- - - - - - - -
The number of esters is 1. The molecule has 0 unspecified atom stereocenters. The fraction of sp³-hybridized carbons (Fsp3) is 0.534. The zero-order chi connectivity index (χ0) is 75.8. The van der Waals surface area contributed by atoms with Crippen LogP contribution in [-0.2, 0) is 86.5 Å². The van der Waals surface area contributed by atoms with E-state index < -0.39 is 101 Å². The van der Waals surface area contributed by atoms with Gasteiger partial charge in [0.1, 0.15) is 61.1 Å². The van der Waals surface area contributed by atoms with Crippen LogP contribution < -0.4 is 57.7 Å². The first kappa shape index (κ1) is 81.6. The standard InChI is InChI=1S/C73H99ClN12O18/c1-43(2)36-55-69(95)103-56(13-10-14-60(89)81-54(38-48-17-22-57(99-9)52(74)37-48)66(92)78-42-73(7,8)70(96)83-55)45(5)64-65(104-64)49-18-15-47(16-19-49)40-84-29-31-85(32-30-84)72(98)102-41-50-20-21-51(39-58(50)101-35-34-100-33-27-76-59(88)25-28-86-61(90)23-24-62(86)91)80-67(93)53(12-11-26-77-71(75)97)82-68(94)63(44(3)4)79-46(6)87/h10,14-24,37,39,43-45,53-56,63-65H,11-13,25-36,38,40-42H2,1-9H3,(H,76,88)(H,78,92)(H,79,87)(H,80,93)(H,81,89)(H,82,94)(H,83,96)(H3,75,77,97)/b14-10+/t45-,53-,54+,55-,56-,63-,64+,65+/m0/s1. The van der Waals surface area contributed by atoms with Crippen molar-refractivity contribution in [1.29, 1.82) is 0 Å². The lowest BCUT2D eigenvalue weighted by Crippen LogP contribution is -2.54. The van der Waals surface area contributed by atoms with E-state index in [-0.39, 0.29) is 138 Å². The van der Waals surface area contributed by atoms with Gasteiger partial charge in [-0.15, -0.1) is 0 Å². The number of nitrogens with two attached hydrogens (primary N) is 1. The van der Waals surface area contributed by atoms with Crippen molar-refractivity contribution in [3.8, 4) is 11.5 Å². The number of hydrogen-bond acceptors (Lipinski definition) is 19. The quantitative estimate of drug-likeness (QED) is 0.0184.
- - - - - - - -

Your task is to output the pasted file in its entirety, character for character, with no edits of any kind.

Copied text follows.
The number of esters is 1. The molecule has 0 unspecified atom stereocenters. The fraction of sp³-hybridized carbons (Fsp3) is 0.534. The zero-order chi connectivity index (χ0) is 75.8. The van der Waals surface area contributed by atoms with Crippen LogP contribution in [-0.2, 0) is 86.5 Å². The van der Waals surface area contributed by atoms with E-state index < -0.39 is 101 Å². The van der Waals surface area contributed by atoms with Gasteiger partial charge in [0.1, 0.15) is 61.1 Å². The van der Waals surface area contributed by atoms with Crippen LogP contribution < -0.4 is 57.7 Å². The first kappa shape index (κ1) is 81.6. The standard InChI is InChI=1S/C73H99ClN12O18/c1-43(2)36-55-69(95)103-56(13-10-14-60(89)81-54(38-48-17-22-57(99-9)52(74)37-48)66(92)78-42-73(7,8)70(96)83-55)45(5)64-65(104-64)49-18-15-47(16-19-49)40-84-29-31-85(32-30-84)72(98)102-41-50-20-21-51(39-58(50)101-35-34-100-33-27-76-59(88)25-28-86-61(90)23-24-62(86)91)80-67(93)53(12-11-26-77-71(75)97)82-68(94)63(44(3)4)79-46(6)87/h10,14-24,37,39,43-45,53-56,63-65H,11-13,25-36,38,40-42H2,1-9H3,(H,76,88)(H,78,92)(H,79,87)(H,80,93)(H,81,89)(H,82,94)(H,83,96)(H3,75,77,97)/b14-10+/t45-,53-,54+,55-,56-,63-,64+,65+/m0/s1. The van der Waals surface area contributed by atoms with Crippen molar-refractivity contribution in [1.29, 1.82) is 0 Å². The lowest BCUT2D eigenvalue weighted by Crippen LogP contribution is -2.54. The van der Waals surface area contributed by atoms with E-state index in [-0.39, 0.29) is 138 Å². The van der Waals surface area contributed by atoms with Gasteiger partial charge in [-0.15, -0.1) is 0 Å². The number of nitrogens with two attached hydrogens (primary N) is 1. The van der Waals surface area contributed by atoms with Crippen molar-refractivity contribution in [3.8, 4) is 11.5 Å². The number of hydrogen-bond acceptors (Lipinski definition) is 19. The quantitative estimate of drug-likeness (QED) is 0.0184.